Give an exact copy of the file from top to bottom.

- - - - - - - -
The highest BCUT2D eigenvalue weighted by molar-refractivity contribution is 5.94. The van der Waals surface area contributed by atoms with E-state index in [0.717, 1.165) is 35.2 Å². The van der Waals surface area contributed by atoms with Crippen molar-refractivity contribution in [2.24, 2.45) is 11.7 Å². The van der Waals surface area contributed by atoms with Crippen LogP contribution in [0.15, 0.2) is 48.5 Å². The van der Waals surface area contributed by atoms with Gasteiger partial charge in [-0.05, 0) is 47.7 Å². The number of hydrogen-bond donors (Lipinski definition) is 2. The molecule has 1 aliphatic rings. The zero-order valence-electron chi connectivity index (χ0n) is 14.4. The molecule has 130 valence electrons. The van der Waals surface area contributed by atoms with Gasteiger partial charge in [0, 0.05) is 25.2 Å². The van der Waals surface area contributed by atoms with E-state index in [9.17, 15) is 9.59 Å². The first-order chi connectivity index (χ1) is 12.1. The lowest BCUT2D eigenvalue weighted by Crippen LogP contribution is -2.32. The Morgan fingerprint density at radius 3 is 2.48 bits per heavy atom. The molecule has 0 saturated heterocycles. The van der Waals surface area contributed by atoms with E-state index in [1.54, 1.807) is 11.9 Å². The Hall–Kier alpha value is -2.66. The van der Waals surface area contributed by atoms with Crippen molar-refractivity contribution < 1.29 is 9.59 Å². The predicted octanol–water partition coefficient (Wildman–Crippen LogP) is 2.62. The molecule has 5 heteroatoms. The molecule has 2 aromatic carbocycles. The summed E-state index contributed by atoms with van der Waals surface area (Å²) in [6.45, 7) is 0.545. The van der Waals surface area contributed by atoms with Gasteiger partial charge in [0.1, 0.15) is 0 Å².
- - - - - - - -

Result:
The highest BCUT2D eigenvalue weighted by molar-refractivity contribution is 5.94. The van der Waals surface area contributed by atoms with E-state index in [0.717, 1.165) is 35.2 Å². The van der Waals surface area contributed by atoms with Crippen molar-refractivity contribution in [2.24, 2.45) is 11.7 Å². The van der Waals surface area contributed by atoms with Crippen LogP contribution in [0.15, 0.2) is 48.5 Å². The van der Waals surface area contributed by atoms with Gasteiger partial charge in [-0.05, 0) is 47.7 Å². The number of hydrogen-bond donors (Lipinski definition) is 2. The molecule has 1 aliphatic rings. The zero-order valence-electron chi connectivity index (χ0n) is 14.4. The molecule has 130 valence electrons. The van der Waals surface area contributed by atoms with Gasteiger partial charge in [0, 0.05) is 25.2 Å². The van der Waals surface area contributed by atoms with E-state index in [9.17, 15) is 9.59 Å². The first-order chi connectivity index (χ1) is 12.1. The lowest BCUT2D eigenvalue weighted by Crippen LogP contribution is -2.32. The Morgan fingerprint density at radius 3 is 2.48 bits per heavy atom. The molecule has 0 saturated heterocycles. The van der Waals surface area contributed by atoms with E-state index in [1.54, 1.807) is 11.9 Å². The Hall–Kier alpha value is -2.66. The van der Waals surface area contributed by atoms with Crippen molar-refractivity contribution < 1.29 is 9.59 Å². The predicted octanol–water partition coefficient (Wildman–Crippen LogP) is 2.62. The molecule has 5 heteroatoms. The molecule has 2 aromatic carbocycles. The summed E-state index contributed by atoms with van der Waals surface area (Å²) in [6.45, 7) is 0.545. The van der Waals surface area contributed by atoms with Gasteiger partial charge in [0.1, 0.15) is 0 Å².